This year sees three more states introduce voluntary assisted dying. But there are still several barriers to overcome.
It’s been a long time coming. But this latest news means the ACT and NT could draw up their own voluntary assisted dying laws, bringing them into line with the states.
Tony Burke once worked hard to stop euthanasia becoming law in the Northern Territory. Now, he must usher through a new bill to allow the territories to debate the issue.
Terminally ill patients who seek an assisted death have no desire to end their life. Calling their decision ‘assisted suicide’ can have harmful consequences.
Aged care facilities and hospices can block access to voluntary assisted dying, despite it being legal in your state.
Voluntary assisted dying is now legal, or will soon will be, in all six states. But we need enough doctors to put their hands up for training.
Archbishop Desmond Tutu didn’t stop his fight for human rights once apartheid came to a formal end in 1994. He continued to speak critically against politicians who abused their power.
Law-makers need to consider the effect of facilitating assisted dying on healthcare professionals.
Multiple amendments could make the law unwieldy, incoherent and even unworkable.
The proposed NSW legislation is similar to other states, including replicating a key flaw.
Under the Commonwealth Criminal Code, it’s an offence to use a ‘carriage service’ — which includes phone, videoconferencing or email —for the purposes of conveying ‘suicide related material’.
Interviews with 32 doctors who provided voluntary assisted dying services in Victoria found layers of bureaucracy made it difficult for patients to access the system. Some died while waiting.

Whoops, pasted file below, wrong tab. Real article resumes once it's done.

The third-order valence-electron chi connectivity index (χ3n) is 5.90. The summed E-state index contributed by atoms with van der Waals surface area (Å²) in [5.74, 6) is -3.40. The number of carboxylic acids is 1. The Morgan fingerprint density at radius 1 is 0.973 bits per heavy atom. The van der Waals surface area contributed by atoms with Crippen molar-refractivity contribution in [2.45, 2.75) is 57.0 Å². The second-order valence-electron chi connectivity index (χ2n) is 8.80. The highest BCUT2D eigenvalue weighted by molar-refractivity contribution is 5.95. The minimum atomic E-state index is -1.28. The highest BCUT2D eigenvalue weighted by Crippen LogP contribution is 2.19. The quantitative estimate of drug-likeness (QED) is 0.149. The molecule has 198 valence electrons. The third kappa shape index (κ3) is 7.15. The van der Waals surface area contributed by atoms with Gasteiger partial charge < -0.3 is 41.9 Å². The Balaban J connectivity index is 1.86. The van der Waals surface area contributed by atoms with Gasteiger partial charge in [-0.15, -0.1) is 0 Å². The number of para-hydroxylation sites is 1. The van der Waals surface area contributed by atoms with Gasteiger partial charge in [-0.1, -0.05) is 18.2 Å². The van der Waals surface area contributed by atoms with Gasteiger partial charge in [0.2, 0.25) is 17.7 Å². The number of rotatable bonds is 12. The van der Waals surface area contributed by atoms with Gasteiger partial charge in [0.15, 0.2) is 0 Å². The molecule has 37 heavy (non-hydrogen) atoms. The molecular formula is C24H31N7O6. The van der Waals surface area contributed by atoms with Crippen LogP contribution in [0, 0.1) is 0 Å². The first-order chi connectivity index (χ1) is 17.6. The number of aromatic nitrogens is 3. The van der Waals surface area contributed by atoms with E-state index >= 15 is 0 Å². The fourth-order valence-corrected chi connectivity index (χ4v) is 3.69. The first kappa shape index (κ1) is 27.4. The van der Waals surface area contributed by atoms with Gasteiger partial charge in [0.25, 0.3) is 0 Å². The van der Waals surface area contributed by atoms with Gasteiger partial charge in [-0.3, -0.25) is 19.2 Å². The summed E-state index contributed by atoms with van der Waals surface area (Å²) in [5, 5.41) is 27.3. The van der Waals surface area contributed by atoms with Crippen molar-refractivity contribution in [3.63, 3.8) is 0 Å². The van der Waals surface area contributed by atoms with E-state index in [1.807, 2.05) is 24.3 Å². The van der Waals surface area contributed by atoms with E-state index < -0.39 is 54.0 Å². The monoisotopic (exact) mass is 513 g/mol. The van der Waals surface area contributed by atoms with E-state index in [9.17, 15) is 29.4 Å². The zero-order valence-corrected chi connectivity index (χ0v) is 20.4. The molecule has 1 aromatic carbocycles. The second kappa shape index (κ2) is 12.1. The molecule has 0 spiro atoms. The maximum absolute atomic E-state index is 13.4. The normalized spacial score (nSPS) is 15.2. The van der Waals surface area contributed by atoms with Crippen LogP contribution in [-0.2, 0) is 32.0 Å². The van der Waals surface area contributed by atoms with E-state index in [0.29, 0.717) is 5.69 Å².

Draft legislation which would see voluntary assisted dying allowed in Queensland will be introduced into the state’s parliament next week. So how does the proposed law compare to other states?
The detailed work of making the End of Life Choice Act work in practice now begins, including the decision about how assisted dying will be funded.
Terminally ill research participants wanted to have the option of assisted dying if they needed it, and felt they knew best when the time was right for them to die.
Assisted dying is often cast as an issue of individual autonomy, but an assisted death can have repercussions on many people — those left behind or others struggling with a chronic disease.
Over the first year of voluntary assisted dying in Victoria, about 400 people applied to access the laws to end their lives. There are lingering issues, but the system is workable.
Terminally ill patients in nine states and Washington, DC can use telemedicine to get a doctor’s approval to hasten their end of life. But family members must mix the lethal drug cocktail themselves.
A new report tells us in the first six months voluntary assisted dying was legal in Victoria, 52 people ended their lives. But the report doesn’t tell us everything we need to know.
Nine states and the District of Columbia currently have laws that permit assisted dying, but the laws are so restrictive that they are often more hurdle than help.